Chris SouzaJuly will have us roasted by noon. I’ll work
the dewy light: water verbena, fill the baths
and offer seed, open-palmed, to chickadees
who sort for peanut hearts with abandon,
all gratitude being mine and misspent.
They weigh nothing with a firm grip and eye me
like round inscrutable mirrors or God at the Arnolfini
wedding, enough foreknowledge to choke anything.
I tell my students circles are signs of security,
the feminine, a general application of interpretation,
but don’t be surprised when the artist reverses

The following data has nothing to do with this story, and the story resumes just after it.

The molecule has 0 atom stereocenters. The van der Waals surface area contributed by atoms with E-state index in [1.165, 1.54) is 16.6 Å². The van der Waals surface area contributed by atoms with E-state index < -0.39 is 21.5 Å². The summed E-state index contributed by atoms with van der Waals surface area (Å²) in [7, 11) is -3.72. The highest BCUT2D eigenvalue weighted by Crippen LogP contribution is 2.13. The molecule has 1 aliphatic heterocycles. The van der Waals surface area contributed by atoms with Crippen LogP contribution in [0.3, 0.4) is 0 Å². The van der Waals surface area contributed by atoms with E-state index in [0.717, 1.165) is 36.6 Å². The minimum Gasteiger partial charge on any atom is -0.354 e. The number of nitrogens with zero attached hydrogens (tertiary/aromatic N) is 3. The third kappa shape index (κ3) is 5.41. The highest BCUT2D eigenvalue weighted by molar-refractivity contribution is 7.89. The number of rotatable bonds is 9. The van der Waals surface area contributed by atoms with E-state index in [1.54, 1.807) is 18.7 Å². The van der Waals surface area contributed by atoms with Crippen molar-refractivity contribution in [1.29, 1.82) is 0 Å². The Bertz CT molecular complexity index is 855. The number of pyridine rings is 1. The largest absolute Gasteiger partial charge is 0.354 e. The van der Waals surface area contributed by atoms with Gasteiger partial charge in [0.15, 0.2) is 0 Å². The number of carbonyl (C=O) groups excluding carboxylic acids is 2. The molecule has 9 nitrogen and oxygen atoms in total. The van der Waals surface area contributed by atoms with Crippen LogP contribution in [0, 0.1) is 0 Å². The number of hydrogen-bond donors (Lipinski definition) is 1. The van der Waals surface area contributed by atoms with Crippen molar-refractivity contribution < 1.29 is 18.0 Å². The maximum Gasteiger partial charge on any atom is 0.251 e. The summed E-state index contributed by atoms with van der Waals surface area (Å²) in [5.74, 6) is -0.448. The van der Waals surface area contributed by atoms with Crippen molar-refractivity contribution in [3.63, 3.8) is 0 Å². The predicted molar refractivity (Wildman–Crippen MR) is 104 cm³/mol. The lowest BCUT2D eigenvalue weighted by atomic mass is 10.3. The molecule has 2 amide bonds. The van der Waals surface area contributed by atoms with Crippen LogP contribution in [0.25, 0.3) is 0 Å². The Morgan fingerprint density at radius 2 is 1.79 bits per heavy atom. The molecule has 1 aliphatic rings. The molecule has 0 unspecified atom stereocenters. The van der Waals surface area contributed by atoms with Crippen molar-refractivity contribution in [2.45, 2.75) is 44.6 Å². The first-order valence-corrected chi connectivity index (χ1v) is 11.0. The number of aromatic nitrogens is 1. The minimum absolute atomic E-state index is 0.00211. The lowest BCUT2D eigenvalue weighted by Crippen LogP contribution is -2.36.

your expectations, when it’s what you trusted
that devoured you like a body gone rag with heat.
And the daughter you were has faded, and the daughter
you have acquires the usefulness of unlearning you,
and you still baffle over your mother,
who is your grandmother’s ghost here to remind
you, all palms end in supplication.
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